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US Government Spending As Percent Of GDP

 

Spending in billions


Click chart for briefing on Entitlement Spending.
For numbers and more click here.

Spending in Percent GDP


Click chart for briefing on Entitlement Spending.
For numbers and more click here.

The two charts show above show recent spending and estimates of future spending for all levels of government in the United States. On the left is a chart of spending in current dollars. On the right is a chart of spending as a percent of Gross Domestic Product (GDP).

Note:

* Federal Spending after 2013 is budgeted and state and local spending after 2010 is estimated.

US Total Government Spending Since 1900


Click chart for briefing on Total Government Spending.
For numbers from 1900-2019 click here.

Government spending at the start of the 20th century was less than 7 percent of GDP. It vaulted to almost 30 percent of GDP by the end of World War I, and then settled down to 10 percent of GDP in the 1920s. In the 1930s spending doubled to 20 percent of GDP. Defense spending in World War II drove overall government spending over 50 percent of GDP before declining to 22 percent of GDP in the late 1940s. The 1950s began a steady spending increase to about 36 percent of GDP by 1982. In the 1990s and 2000s government spending stayed about constant at 33-35 percent of GDP, but in the aftermath of the Crash of 2008 spending has jogged up to 40 percent of GDP.

Federal, State, Local Spending in 20th Century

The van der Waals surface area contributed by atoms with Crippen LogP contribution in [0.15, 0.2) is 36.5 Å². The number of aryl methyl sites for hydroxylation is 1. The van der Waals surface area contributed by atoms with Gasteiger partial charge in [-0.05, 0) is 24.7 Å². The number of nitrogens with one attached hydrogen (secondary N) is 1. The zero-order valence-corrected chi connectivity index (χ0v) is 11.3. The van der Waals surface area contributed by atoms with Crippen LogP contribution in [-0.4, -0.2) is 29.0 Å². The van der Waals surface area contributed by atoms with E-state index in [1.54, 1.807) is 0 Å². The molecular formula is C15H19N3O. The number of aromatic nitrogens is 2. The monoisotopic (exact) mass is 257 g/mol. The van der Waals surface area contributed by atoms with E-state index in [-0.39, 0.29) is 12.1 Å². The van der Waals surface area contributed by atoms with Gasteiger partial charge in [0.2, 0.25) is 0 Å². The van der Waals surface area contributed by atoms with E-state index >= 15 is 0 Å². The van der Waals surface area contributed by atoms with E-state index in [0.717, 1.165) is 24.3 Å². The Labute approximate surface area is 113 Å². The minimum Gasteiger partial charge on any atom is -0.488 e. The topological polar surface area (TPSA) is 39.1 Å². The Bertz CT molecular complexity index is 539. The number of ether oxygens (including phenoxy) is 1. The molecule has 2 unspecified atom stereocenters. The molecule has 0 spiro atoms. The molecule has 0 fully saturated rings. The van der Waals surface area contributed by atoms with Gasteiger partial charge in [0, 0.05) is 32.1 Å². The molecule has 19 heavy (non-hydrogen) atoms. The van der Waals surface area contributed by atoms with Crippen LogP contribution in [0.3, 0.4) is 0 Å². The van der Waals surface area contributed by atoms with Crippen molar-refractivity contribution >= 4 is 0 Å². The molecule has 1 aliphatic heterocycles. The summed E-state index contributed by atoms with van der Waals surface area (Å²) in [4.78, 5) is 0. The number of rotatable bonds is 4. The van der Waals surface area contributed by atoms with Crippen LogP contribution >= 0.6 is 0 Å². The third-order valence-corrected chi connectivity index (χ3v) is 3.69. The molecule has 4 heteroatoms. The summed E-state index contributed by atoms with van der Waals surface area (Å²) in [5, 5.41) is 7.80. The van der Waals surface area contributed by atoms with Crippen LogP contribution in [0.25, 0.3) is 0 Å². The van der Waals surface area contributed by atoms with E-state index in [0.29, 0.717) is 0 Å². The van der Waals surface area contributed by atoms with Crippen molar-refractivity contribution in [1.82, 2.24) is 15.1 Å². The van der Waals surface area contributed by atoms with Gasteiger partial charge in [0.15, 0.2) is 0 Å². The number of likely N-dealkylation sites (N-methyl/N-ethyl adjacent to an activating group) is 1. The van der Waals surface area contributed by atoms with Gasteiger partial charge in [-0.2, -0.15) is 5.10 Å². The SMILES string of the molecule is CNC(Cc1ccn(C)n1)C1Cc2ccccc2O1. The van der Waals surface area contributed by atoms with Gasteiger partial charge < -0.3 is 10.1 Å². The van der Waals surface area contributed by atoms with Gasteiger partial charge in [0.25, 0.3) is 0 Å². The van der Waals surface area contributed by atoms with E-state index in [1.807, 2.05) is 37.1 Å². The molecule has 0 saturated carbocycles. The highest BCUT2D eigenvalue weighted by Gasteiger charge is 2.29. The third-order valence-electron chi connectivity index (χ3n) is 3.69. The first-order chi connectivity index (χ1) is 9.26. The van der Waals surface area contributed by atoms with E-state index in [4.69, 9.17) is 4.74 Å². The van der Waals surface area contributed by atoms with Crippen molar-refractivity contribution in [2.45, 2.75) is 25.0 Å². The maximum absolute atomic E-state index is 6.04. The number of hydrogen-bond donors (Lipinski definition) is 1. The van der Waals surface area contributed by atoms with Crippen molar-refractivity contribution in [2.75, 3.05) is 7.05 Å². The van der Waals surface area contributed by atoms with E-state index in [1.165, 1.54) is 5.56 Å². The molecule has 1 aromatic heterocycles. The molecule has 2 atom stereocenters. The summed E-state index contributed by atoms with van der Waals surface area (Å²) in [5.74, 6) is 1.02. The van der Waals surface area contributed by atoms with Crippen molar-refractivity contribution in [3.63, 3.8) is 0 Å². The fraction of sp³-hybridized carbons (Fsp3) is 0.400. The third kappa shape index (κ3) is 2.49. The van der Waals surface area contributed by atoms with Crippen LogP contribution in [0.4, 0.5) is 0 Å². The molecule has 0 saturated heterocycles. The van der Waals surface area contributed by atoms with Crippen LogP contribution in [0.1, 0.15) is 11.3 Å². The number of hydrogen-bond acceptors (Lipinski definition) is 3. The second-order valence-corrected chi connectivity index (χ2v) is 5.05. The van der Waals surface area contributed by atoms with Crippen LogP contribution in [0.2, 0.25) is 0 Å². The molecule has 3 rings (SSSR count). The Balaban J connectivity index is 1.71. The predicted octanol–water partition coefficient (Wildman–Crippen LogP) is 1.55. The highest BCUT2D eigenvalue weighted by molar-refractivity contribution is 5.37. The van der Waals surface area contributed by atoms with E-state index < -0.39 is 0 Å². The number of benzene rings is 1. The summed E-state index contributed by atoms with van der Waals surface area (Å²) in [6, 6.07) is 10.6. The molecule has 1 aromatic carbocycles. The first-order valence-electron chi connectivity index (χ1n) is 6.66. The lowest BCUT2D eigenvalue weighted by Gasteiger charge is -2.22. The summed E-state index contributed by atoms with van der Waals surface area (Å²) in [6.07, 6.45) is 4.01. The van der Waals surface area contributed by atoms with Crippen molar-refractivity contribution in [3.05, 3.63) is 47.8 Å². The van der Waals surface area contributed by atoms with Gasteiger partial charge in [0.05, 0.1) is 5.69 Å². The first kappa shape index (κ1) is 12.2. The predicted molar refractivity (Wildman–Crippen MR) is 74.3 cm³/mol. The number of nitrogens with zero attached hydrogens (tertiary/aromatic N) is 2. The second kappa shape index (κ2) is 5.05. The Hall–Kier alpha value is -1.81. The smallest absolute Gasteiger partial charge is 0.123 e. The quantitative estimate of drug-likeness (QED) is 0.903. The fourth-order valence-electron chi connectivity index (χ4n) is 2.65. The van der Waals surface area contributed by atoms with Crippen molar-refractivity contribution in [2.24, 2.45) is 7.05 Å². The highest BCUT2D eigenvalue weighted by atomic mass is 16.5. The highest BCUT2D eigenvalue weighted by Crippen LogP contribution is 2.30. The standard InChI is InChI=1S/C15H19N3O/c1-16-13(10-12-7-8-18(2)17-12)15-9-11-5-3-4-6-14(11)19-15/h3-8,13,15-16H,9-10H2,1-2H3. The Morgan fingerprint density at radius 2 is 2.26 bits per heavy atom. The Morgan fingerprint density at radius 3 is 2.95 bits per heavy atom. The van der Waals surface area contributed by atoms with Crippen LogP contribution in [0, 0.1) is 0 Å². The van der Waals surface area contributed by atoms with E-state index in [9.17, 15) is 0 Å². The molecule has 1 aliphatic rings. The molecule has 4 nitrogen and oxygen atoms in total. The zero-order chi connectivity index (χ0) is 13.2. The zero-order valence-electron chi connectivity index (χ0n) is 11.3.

Click chart for briefing on Total Spending.
For numbers from 1900-2018 click here.


At the start of the 20th century, government spending was principally local government spending. Out of a total of 7 percent of GDP, a full 4 percent was spent at the local level. Federal spending spiked in World War I, but in the 1920s, local government still represented about half of all government spending. In the 1930s this changed, and federal spending surged to about half of all government spending. After the spike of World War II the federal share increased again and state government spending also began to increase as a percent of GDP, so that by the 2010s federal spending checked in at over 20 percent of GDP, state spending amounted to 8 to 9 percent of GDP and local spending exceeded 10 percent of GDP.

Top Spending Requests:

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Find NATIONAL DEBT today.

See FEDERAL BUDGET breakdown and estimated vs. actual.

MILITARY SPENDING details, budget and history.

See BAR CHARTS of spending, debt.

See PIE CHARTS of total spending, federal spending.

Check STATE spending: CA NY TX FL and compare.

See SPENDING HISTORY briefing.

Take a COURSE at Spending 101.

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Spending Data Sources

Spending data is from official government sources.
  Federal data since 1962 comes from the president’s budget.
  All other spending data comes from the US Census Bureau.

Gross Domestic Product data comes from US Bureau of Economic Analysis and measuringworth.com.

Detailed table of spending data sources here.